Report: Yemen Arrests Nine Cole Suspects, US Halts Investigation
Yemeni authorities have arrested nine people for allegedly plotting an attack against American investigators who were probing the USS Cole blast late last year, US officials said Monday, quoted by the Washington Post.
The USS Cole was severely damaged last Oct. 12 when a boat filled with explosives pulled alongside it and exploded while the vessel was in port for refueling.
Because of the security threat, the FBI ordered all US investigators out of Yemen on Sunday and gave no indication of when they might return, said the paper.
The nine men arrested by Yemeni authorities were believed to be affiliated with the Islamic Army of Aden, a group reportedly linked to Saudi dissident Osama bin Laden, a senior US official told the paper.
The official said the men were found with hand grenades, small arms and documents, including a map of the US Embassy in Sanaa, the capital, that indicated they were planning to attack Americans in Yemen.
"We don't know the [exact] window, but it was near term," the official said.
Commenting on the hand grenades and small arms confiscated from the suspects, the official added, "Whether or not the Yemenis have found the whole cache yet, I don't know."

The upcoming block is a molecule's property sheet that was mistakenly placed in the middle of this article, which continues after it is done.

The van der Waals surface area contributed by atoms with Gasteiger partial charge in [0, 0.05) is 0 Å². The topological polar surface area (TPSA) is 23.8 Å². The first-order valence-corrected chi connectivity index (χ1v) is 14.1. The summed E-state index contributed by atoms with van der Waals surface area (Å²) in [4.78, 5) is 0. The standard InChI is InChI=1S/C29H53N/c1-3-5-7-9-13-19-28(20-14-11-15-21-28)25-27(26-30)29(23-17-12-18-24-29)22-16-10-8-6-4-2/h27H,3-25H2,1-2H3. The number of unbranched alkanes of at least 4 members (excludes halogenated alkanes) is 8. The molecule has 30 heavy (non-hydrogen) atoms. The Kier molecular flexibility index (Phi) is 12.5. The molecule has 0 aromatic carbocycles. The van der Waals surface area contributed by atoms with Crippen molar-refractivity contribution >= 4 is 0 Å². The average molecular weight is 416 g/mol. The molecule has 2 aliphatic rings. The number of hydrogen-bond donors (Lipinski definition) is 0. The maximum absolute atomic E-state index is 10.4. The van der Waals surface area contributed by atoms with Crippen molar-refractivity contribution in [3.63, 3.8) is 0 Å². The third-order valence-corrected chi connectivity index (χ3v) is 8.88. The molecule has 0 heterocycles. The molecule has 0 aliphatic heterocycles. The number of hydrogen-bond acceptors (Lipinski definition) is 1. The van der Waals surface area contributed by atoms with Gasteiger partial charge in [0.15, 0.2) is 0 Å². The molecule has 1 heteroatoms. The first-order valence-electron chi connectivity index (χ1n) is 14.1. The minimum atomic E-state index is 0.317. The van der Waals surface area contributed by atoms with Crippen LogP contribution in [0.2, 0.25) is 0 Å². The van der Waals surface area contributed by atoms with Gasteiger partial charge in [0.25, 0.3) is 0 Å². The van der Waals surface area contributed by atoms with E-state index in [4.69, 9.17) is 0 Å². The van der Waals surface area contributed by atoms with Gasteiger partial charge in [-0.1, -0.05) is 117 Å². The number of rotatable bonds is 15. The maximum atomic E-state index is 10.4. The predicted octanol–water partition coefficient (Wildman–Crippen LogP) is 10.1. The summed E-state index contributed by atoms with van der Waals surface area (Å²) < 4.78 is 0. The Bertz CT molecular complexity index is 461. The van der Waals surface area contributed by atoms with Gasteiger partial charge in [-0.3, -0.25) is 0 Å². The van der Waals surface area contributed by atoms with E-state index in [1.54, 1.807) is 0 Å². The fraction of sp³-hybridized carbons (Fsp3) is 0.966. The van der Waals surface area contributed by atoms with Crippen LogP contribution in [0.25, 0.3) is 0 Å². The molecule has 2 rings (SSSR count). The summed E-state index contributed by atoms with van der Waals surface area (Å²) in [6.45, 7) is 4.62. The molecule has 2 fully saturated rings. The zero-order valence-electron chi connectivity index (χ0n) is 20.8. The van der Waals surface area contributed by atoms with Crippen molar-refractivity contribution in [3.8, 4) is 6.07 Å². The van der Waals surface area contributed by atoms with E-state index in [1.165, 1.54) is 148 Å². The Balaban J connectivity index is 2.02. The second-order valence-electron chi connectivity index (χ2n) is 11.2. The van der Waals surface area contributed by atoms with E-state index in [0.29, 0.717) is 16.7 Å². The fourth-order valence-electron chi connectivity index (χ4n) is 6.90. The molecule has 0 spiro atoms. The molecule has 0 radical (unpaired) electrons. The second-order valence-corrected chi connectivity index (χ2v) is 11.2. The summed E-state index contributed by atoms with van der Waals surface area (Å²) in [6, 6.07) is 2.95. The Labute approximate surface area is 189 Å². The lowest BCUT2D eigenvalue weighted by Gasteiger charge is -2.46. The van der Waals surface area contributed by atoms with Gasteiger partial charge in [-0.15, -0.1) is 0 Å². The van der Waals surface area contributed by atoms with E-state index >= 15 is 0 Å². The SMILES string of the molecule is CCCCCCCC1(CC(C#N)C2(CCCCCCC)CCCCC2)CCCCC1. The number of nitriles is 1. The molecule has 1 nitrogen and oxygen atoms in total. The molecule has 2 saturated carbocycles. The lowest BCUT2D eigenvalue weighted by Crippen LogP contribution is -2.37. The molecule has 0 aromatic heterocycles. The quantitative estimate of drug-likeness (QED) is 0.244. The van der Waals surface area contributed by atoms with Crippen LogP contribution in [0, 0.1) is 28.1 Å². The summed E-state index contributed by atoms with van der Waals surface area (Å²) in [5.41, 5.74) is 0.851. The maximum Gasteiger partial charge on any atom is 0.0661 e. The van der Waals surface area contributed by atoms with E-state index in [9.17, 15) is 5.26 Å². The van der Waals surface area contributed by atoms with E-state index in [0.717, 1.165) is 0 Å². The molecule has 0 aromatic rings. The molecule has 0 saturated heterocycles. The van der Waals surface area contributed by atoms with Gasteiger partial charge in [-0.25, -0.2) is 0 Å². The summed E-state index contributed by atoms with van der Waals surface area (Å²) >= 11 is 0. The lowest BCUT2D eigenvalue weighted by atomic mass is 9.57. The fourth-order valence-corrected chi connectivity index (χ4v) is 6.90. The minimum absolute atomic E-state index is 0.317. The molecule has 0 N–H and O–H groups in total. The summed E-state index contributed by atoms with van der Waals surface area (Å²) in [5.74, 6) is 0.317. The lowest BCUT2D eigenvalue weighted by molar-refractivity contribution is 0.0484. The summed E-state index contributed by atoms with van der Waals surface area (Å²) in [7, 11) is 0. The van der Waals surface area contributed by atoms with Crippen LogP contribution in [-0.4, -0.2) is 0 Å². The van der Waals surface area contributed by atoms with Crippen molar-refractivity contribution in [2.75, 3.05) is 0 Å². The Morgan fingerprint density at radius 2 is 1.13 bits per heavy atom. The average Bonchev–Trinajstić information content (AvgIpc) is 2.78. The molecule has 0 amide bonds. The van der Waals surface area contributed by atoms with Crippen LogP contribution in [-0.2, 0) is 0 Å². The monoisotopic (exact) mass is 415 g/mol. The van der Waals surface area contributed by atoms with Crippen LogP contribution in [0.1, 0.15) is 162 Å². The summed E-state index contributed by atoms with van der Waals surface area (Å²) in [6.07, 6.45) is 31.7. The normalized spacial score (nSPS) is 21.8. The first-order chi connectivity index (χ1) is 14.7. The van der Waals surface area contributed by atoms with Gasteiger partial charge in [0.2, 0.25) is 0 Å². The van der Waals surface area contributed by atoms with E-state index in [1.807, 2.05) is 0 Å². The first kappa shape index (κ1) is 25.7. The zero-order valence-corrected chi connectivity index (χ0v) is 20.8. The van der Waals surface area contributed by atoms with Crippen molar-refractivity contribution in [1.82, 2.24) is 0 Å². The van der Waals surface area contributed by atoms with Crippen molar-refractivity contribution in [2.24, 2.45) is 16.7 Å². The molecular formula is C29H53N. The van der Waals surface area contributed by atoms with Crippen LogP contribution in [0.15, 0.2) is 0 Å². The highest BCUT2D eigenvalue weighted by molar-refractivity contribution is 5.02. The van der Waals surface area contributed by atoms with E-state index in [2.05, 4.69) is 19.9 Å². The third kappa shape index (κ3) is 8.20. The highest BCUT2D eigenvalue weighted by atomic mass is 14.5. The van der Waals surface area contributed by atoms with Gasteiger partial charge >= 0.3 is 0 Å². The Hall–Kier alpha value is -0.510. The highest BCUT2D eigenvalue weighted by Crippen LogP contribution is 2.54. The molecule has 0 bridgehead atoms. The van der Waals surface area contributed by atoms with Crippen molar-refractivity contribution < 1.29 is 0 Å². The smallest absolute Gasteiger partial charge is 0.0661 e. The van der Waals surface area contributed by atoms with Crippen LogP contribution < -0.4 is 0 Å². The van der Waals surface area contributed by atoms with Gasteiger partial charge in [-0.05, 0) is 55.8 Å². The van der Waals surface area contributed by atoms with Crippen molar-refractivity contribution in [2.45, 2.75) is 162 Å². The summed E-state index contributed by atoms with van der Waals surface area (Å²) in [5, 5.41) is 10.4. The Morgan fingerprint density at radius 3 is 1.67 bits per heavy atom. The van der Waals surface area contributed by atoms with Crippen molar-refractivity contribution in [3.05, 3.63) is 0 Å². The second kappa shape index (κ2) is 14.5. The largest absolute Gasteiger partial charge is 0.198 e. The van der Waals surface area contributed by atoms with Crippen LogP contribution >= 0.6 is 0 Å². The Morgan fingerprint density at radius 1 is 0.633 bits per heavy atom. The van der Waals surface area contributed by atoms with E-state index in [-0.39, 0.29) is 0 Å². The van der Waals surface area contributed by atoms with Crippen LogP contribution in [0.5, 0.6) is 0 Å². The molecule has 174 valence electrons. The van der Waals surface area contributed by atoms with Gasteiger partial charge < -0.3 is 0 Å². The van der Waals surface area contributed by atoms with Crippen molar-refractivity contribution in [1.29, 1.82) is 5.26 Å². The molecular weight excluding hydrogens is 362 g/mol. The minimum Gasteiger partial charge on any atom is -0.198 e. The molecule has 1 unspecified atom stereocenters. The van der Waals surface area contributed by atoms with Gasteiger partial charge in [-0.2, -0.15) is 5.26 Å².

"There is a very real and credible threat specifically against those investigating the Cole bombing," FBI spokesman John Collingwood said.
"Based upon what we know, we thought it prudent to remove our personnel rather than endanger both investigators and those US officials around them."
Despite the seriousness of the threat, State Department spokesman Richard A. Boucher questioned the FBI's decision to remove its investigators from Yemen, the paper said.
He noted that diplomatic personnel have chosen to remain on the job in Sanaa, even though the embassy there has been closed to the public since June 9 because of increased terrorist threats.
"Our diplomatic security people are the ones who have responsibility and who do provide the security for all the personnel at the mission, irrespective of agency," Boucher said. "But in the end, if somebody doesn't want to be there, feels there's a particular reason not to be there, nobody forces them to stay." - Albawaba.com
© 2001 Al Bawaba (www.albawaba.com)
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